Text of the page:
The Parent-Teacher Group has raised $8,000 to purchase new laptops for the elementary school.
Cindy Brule, a PTG member, told the School Committee on Thursday that through many fundraising efforts, has raised enough to buy Chromebook laptops this school year.
Superintendent Jonathan Lev thanked the PTG for its donation and said the sch
There have been three mayors, five superintendents, 30 city councilors, 20 School Committee members, 50 School Building Needs Commission member, three state treasurers, and three directors of the MSBA, involved in building a new high school over the last decade.
On Friday, that effort came to fruition as city and state officials gathered to celebrate the groundbreaking of the new Taconic High School. The $120.8 million project is expected to be completed in 2018.
The 90 percent design drawings have been submitted to the MSBA but architect Carl Franceschi says the design work is much closer to 100 percent.
"We are actually beyond 90 percent completion of the full document," Franceschi, of Drummey Rosane Anderson, said.
The groundbreaking ceremony for the new Taconic High School project is scheduled for Friday, May 13.
The 3 p.m. ceremony will celebrate the start of construction on the $120.8 million new school. J.H. Maxymillian Inc. has already been working on the site in part of a number of early bids released. Gilbane Construction is the construction manager at risk, and will be heading the project and managing the subcontracting.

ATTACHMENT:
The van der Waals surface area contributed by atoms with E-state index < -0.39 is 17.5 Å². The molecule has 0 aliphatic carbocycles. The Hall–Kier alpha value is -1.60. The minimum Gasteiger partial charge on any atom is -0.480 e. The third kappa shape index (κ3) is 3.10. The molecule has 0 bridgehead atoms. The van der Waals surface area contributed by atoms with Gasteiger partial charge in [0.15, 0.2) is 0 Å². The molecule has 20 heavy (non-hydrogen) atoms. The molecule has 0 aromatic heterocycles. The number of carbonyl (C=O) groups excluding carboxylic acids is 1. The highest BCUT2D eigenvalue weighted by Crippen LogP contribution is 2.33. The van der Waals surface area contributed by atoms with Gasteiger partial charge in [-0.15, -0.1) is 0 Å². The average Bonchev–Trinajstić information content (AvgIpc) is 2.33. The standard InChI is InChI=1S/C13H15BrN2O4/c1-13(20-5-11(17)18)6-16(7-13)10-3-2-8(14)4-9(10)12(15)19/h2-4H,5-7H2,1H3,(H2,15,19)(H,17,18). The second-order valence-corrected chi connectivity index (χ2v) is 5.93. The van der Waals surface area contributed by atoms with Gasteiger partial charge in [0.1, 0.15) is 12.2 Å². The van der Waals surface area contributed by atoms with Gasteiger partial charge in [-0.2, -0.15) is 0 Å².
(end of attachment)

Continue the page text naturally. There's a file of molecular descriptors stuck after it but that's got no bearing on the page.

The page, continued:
The School Building Committee hopes to have an agreement signed for an owner's project manager by July 11.
The committee, meeting for the first time since it convened last October, were given an update on the progress toward a feasibility study that will guide decisions on renovating Clarksburg School or building new.
A group of volunteers labored for years to create a school building plan that passed muster with state officials and held the promise of state money to renovate an outdated and unsound high school building.
In the 11th hour, residents concerned about the potential impact on local taxes campaigned to block the plan, arguing that the school could be repaired more cheaply and the state would still help.
Two out of three Selectmen are opposing the Mount Greylock Regional Middle and High School project.
The Selectmen voiced their opinions on the $64.8 renovation and new construction project after some 900 voters responded to a poll with more respondents asking the board to oppose it rather than support it. A total of 894 voters responded to the survey and 435 urged the Selectmen to oppose it, 377 urged the board to support it, 80 said none of the above, and two people didn't answer the questio
If voters on March 1 in Williamstown and March 15 in Lanesborough pass debt exclusion votes to allow the district to borrow the $31 million to $35 million local share of thee $64.8 million project, the first phase of renovation could start this August.
The gymnasium at Colegrove Park Elementary School filled with a thunderous "Thank you" as more than 300 children voiced their appreciation of their new school.
The moment came at the bidding of Jack McCarthy, executive director of Massachusetts School Building Authority, as a way to recognize a community that had voted to raise taxes to provide them with a new school.
"It's because you deserve it, you deserve a 21st century education, you deserve to be competitive not just with the rest of